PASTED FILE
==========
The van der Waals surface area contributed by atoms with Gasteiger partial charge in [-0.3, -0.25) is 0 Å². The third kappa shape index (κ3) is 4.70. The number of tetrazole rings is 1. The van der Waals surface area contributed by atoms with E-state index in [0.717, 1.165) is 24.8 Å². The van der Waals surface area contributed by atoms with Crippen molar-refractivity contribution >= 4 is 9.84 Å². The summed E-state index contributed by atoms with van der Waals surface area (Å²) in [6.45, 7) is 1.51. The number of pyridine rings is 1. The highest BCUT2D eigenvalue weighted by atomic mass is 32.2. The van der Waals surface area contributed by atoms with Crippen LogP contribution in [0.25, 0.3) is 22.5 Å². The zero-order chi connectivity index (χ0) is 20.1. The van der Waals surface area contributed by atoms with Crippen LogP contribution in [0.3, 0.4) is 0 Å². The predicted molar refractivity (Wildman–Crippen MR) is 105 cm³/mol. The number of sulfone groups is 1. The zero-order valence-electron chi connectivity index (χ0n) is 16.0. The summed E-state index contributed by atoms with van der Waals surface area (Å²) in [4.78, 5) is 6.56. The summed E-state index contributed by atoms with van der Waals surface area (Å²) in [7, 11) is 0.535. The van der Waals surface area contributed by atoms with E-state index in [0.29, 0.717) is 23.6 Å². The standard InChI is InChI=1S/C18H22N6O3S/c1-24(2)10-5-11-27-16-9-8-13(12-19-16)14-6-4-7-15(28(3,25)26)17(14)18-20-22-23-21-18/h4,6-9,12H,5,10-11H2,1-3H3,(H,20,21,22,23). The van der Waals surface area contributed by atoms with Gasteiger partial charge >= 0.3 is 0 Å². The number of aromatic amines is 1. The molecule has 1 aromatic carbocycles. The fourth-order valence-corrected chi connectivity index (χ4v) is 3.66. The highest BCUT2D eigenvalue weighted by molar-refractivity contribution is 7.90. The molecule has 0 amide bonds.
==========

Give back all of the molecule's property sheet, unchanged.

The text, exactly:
The van der Waals surface area contributed by atoms with Gasteiger partial charge in [-0.3, -0.25) is 0 Å². The third kappa shape index (κ3) is 4.70. The number of tetrazole rings is 1. The van der Waals surface area contributed by atoms with E-state index in [0.717, 1.165) is 24.8 Å². The van der Waals surface area contributed by atoms with Crippen molar-refractivity contribution >= 4 is 9.84 Å². The summed E-state index contributed by atoms with van der Waals surface area (Å²) in [6.45, 7) is 1.51. The number of pyridine rings is 1. The highest BCUT2D eigenvalue weighted by atomic mass is 32.2. The van der Waals surface area contributed by atoms with Crippen LogP contribution in [0.25, 0.3) is 22.5 Å². The zero-order chi connectivity index (χ0) is 20.1. The van der Waals surface area contributed by atoms with Crippen LogP contribution in [0.3, 0.4) is 0 Å². The predicted molar refractivity (Wildman–Crippen MR) is 105 cm³/mol. The number of sulfone groups is 1. The zero-order valence-electron chi connectivity index (χ0n) is 16.0. The summed E-state index contributed by atoms with van der Waals surface area (Å²) in [4.78, 5) is 6.56. The summed E-state index contributed by atoms with van der Waals surface area (Å²) in [7, 11) is 0.535. The van der Waals surface area contributed by atoms with E-state index in [0.29, 0.717) is 23.6 Å². The standard InChI is InChI=1S/C18H22N6O3S/c1-24(2)10-5-11-27-16-9-8-13(12-19-16)14-6-4-7-15(28(3,25)26)17(14)18-20-22-23-21-18/h4,6-9,12H,5,10-11H2,1-3H3,(H,20,21,22,23). The van der Waals surface area contributed by atoms with Gasteiger partial charge >= 0.3 is 0 Å². The number of aromatic amines is 1. The molecule has 1 aromatic carbocycles. The fourth-order valence-corrected chi connectivity index (χ4v) is 3.66. The highest BCUT2D eigenvalue weighted by molar-refractivity contribution is 7.90. The molecule has 0 amide bonds.